Battisterio (3)

It is easy to be held spellbound by the beauty of the Baptistery and its magnificent marble façade with geometric patterns in green on a white background. Not surprisingly, this façade quickly became the inspiration for many other churches in Tuscany. 

Pieces of pavement unearthed during the excavations have led to the belief that the building was erected on the site formerly occupied by a first century Roman temple. However, the Baptistery dates from the 6th and 7th centuries, when it was erected on an octagonal base. 

From the 12th century on the building passed into the hands of the Calimala, the wool importers' guild that financed the marble façade and decided that the original wooden doors were not up to the standard of beauty of the temple. For this reason, Andrea Pisano was called onto design the south doors. This project was carried out between 1328 and 1338 and consists of 28 panels on which the life of John the Baptist, the patron saint of the city, is detailed with great austerity. On a further note, the bronze used for processing was cast by Venetian artisans, the most experienced in Europe. 

However, it is the doors that were subsequently created by Lorenzo Ghiberti that that evoke the greatest admiration. In 1401 a contest was held to determine which sculptor would be commissioned to develop the north door of the Baptistery - an event that would mark the beginning of the Renaissance. The winner of the competition was Ghiberti, who dedicated 21 years of his life to the development of the portal and laid down some of the guidelines for what would become Renaissance art, such as realism and perspective. The portal depicts scenes from the life of Christ and is notable for the evolution of styles that can be appreciated throughout the series of panels, principally the result of the extended duration of the work.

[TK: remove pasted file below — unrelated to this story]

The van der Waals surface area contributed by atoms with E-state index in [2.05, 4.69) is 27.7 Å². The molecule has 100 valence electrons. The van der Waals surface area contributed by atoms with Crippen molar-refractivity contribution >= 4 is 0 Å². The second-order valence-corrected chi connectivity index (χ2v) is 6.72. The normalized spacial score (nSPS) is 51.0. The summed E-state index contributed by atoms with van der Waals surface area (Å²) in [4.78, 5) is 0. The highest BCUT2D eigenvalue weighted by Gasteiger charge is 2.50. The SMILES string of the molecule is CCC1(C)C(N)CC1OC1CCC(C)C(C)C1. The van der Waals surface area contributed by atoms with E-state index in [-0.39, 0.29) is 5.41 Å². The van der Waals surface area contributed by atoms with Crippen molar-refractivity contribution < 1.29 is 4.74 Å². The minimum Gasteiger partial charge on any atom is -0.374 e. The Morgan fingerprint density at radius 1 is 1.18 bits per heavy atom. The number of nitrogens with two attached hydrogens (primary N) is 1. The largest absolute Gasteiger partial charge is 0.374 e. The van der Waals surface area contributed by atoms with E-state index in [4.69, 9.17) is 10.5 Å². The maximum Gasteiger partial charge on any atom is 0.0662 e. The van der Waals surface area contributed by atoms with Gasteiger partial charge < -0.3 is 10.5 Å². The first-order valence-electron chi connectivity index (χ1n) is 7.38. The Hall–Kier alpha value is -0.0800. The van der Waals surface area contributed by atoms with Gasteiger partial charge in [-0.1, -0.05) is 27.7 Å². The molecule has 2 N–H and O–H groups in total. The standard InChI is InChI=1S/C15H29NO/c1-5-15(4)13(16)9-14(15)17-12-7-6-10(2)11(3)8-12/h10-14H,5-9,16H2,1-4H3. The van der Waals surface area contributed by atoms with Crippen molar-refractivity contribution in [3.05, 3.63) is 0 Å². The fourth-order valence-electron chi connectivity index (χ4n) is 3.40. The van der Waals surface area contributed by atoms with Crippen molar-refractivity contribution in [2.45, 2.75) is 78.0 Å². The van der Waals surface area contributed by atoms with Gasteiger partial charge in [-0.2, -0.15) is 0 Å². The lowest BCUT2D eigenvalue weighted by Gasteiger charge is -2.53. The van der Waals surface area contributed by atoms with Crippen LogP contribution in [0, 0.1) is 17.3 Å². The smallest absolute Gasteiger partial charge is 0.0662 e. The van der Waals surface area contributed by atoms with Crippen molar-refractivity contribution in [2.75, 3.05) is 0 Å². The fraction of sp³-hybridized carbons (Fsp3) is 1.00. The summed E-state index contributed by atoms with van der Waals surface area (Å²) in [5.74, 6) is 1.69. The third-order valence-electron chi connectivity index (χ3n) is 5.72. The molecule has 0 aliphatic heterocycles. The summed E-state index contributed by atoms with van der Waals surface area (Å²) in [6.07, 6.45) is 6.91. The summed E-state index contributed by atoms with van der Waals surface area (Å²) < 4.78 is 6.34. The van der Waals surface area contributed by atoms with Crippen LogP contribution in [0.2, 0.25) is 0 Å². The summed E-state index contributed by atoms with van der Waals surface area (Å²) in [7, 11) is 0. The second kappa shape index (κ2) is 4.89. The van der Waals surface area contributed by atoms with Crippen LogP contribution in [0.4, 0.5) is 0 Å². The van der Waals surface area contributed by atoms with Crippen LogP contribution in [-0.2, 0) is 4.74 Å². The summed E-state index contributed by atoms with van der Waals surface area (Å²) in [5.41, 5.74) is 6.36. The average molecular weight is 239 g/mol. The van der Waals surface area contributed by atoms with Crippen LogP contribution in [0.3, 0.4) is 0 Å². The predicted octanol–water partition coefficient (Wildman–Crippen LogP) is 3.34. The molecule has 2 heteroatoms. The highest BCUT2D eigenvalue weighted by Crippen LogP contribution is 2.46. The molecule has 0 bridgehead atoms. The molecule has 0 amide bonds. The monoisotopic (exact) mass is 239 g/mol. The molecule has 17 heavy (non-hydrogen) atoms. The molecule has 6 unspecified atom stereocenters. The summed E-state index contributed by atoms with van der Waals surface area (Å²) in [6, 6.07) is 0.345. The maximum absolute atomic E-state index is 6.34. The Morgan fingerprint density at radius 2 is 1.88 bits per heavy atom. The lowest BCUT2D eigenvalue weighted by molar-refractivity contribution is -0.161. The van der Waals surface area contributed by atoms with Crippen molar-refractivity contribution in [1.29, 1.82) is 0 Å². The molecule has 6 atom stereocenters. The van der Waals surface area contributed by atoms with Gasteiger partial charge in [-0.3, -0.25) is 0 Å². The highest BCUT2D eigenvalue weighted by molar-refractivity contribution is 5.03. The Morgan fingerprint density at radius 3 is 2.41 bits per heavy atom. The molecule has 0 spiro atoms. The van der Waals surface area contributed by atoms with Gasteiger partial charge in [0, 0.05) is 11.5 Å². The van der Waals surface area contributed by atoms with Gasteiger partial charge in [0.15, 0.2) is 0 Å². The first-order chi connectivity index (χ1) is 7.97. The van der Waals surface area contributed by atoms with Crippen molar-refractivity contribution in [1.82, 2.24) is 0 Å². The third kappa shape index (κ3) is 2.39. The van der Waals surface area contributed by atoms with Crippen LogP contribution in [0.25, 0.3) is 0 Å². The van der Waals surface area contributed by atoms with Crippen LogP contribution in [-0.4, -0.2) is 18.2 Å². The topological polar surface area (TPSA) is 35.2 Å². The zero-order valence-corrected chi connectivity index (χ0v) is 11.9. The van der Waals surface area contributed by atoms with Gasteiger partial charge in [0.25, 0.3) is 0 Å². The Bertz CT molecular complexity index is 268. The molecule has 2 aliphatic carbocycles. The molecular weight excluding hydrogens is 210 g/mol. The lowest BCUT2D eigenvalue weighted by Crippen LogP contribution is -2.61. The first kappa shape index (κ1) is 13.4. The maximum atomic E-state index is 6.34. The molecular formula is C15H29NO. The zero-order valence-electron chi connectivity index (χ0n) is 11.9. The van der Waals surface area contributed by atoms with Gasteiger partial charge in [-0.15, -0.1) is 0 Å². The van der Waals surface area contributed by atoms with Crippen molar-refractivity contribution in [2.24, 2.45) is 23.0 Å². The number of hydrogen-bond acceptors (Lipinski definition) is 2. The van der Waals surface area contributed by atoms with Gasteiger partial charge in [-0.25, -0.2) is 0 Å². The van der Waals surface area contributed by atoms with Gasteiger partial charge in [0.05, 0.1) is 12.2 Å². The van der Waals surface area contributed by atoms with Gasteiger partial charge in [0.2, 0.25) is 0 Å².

Subsequently the same sculptor also took charge of the design of the eastern doors, so exquisite that Michelangelo himself defined them as the "Gates of Paradise." Ghiberti spent virtually the remainder of his life on the project, which consists of ten panels depicting scenes from the Old Testament. In addition, the panels are surrounded by statuettes of sibyls and prophets, each of which depicts biblical episodes. The mastery of perspective which the artist displays in this work instantly made his reputation as one of the great masters of the Quattrocento. You may be interested to know, however, that the portal you see today is actually a replica made with golden resin. The real thing can be seen the cathedral museum. 

Another outstanding feature of the architectural complex is the dome, the construction of which took more than a century, from 1220 to 1330. Probably the most interesting elements in the interior are the roof mosaics and magnificent marble floor tiles. On a final, albeit interesting note, all Florentine children were formerly baptized in this splendid Baptistery. 

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